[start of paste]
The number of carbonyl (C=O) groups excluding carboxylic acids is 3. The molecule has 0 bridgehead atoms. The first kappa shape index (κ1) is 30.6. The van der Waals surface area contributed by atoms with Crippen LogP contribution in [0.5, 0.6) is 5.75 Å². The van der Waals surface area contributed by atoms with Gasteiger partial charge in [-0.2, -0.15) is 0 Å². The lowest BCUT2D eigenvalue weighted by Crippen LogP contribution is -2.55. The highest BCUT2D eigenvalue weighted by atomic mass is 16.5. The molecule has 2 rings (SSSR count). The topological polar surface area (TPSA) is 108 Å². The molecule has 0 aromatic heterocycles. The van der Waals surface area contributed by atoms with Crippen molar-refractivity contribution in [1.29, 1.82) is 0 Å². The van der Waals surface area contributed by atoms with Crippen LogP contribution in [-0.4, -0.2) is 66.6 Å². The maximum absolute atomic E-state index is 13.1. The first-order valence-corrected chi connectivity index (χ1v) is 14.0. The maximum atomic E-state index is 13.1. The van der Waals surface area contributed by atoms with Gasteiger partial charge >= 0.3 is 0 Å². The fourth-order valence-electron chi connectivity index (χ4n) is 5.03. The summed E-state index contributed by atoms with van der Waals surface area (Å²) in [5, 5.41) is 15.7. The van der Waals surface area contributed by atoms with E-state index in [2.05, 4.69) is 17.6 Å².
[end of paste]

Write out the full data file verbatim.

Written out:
The number of carbonyl (C=O) groups excluding carboxylic acids is 3. The molecule has 0 bridgehead atoms. The first kappa shape index (κ1) is 30.6. The van der Waals surface area contributed by atoms with Crippen LogP contribution in [0.5, 0.6) is 5.75 Å². The van der Waals surface area contributed by atoms with Gasteiger partial charge in [-0.2, -0.15) is 0 Å². The lowest BCUT2D eigenvalue weighted by Crippen LogP contribution is -2.55. The highest BCUT2D eigenvalue weighted by atomic mass is 16.5. The molecule has 2 rings (SSSR count). The topological polar surface area (TPSA) is 108 Å². The molecule has 0 aromatic heterocycles. The van der Waals surface area contributed by atoms with Crippen molar-refractivity contribution in [1.29, 1.82) is 0 Å². The van der Waals surface area contributed by atoms with Crippen LogP contribution in [-0.4, -0.2) is 66.6 Å². The maximum absolute atomic E-state index is 13.1. The first-order valence-corrected chi connectivity index (χ1v) is 14.0. The maximum atomic E-state index is 13.1. The van der Waals surface area contributed by atoms with Gasteiger partial charge >= 0.3 is 0 Å². The fourth-order valence-electron chi connectivity index (χ4n) is 5.03. The summed E-state index contributed by atoms with van der Waals surface area (Å²) in [5, 5.41) is 15.7. The van der Waals surface area contributed by atoms with E-state index in [2.05, 4.69) is 17.6 Å².